Some say the price of safety cannot be measured, but in this town it’s costing the equivalent of the total tax dollars generated by 23.5 homes.
In a recent report to council Chief Building Official Terry Kuipers wrote, “As you may know, on Sept. 28, 2007, a pair of dogs in Palmerston attacked an adult female, with one of the dogs having bit her in the upper right thigh, which drew blood.”
Kuipers was notified of the attack on Oct. 1, 2007 by the Palmerston OPP.
“In the past, I have been involved with these dogs through an attack in Clifford in 2006,” he wrote of a previous incident. An order of more effective control of the dogs was in place since that time.
“Since the history of the animals was known, I decided that we had to move in quickly, and in the interest of public safety, remove the two dogs from the residence.”
He said that on Oct. 2 of last year, “We obtained a search and seizure warrant and removed the dogs the next day without incident.
“The dogs were held at the town of Minto’s dog pound from Oct. 3, 2007 until May 16, 2008.”
Kuipers and bylaw enforcement officer Tim Lewis were required to attend court in Guelph and Walkerton several times to get the court orders regarding final disposition of the two dogs.
“On May 12, 2008, a Justice of the Peace in Guelph issued a destruction order for the dog that bit the woman and issued an order of more effective control onto the owner of the dogs.”
Kuipers pointed out an identical order was already in place when the Palmerston attack happened. He said the destruction order was executed with one dog being euthanized and the other returned to the owner.
“In total, these two dogs have been extremely expensive for the ratepayers of the Town of Minto. The first attack (the incident in Clifford) cost … over $7,000 to obtain a court order against the dogs. [In] this instance, the cost has been over $13,000, which totals over $20,000.
“To put this into perspective, the owner of these two dogs has cost the Town of Minto the equivalent to the tax dollars generated from 23.5 houses,” he said.
Kuipers added the cost to deal with the incident is “really unfortunate, considering that what was accomplished through the orders for more effective control would be something a responsible dog owner would have implemented under their own initiative after (or before) the first attack. Despite the cost of this incident, it is a small price to pay to protect the public from irresponsible dog owners.”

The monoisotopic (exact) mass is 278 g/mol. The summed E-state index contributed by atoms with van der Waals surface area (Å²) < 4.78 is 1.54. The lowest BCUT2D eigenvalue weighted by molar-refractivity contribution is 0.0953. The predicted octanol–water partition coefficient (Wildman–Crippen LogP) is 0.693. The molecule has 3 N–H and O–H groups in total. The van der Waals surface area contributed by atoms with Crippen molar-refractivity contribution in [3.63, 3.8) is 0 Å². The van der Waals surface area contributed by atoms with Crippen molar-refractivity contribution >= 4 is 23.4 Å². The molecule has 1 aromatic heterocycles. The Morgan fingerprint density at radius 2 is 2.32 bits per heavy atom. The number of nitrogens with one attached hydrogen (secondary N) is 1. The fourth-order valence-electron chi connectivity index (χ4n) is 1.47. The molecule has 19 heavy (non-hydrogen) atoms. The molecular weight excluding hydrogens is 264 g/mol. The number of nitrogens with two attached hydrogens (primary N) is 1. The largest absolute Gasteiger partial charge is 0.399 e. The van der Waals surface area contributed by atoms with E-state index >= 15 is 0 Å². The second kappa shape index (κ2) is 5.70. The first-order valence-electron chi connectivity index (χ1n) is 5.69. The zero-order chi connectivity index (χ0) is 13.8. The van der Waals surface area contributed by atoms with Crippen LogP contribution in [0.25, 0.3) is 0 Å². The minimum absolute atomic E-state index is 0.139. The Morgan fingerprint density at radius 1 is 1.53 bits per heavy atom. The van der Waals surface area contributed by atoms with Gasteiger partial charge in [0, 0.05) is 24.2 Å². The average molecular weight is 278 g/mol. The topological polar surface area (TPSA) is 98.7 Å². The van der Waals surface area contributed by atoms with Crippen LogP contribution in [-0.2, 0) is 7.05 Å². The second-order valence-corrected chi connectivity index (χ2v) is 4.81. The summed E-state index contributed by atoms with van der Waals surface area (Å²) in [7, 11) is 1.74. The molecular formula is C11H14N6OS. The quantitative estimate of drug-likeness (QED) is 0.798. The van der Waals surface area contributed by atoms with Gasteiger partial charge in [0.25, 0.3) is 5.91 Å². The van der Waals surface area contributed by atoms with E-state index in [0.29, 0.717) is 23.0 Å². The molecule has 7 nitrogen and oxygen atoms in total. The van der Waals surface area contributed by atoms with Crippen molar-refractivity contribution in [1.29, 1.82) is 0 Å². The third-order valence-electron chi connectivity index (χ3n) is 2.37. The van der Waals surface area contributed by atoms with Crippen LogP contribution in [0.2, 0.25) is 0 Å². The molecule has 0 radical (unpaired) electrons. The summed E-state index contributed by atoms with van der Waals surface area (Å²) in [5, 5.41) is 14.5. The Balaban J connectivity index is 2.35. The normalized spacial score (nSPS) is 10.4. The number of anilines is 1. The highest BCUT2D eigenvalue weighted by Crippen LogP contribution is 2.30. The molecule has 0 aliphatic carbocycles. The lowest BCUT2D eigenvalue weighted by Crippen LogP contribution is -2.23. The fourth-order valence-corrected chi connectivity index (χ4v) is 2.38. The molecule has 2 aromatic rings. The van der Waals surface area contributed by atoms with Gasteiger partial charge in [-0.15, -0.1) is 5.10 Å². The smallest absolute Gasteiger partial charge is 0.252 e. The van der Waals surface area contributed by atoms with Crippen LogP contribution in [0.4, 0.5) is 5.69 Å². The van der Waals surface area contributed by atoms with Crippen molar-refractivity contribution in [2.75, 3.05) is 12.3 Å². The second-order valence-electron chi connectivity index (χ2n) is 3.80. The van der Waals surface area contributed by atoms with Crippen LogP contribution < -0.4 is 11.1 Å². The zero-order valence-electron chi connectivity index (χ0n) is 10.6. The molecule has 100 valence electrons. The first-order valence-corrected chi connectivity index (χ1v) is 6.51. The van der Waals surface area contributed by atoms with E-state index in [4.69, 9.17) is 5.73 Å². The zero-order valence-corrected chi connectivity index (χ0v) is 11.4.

Mayor David Anderson understood the event was an ordeal for Kuipers and Lewis. Unfortunately, he said, the public needs to be aware of the situation created by one dog owner living in Palmerston.
“Hopefully this never happens again,” Anderson said.
Kuipers also pointed out cost recovery for the endeavor is “pretty bad. Our cost recovery has been about $70,” he said.
He said the current dog control bylaw never anticipated the length of stay of the dogs in the pound, nor the time involved to process the case.
“How do we stop it from happening again?” asked councillor David Turton.
Kuipers said Lewis’ expertise helped in the speed of the search and seizure, but the frustrations came in the courtroom. On a number of occasions, the defendant did not show up for the hearing. Instead of proceeding in the person’s absence, the case was deferred.
That meant Kuipers and Lewis were at the court building for most of the day, as impoundment costs for the animals continued to mount.
He was disappointed that in the end the only ruling was for the order of more effective control for the remaining dog. That order was already in place when the latest attack happened.
The municipality had wanted both dogs destroyed and a ban on dog ownership for the owner for five years.
Councillor Barb Burrows asked if there is any means by which the township can recover its legal expenses.
Kuipers was unsure that is possible in this case.
Deputy-Mayor Judy Dirksen asked if the town could even recover its costs for the impoundment.
Anderson said it was particularly difficult because the individual in question rents property and is not a landowner. Otherwise, he said, it might be possible to tag the costs onto the property taxes.
Clerk Barb Wilson said the only other option might be small claims court.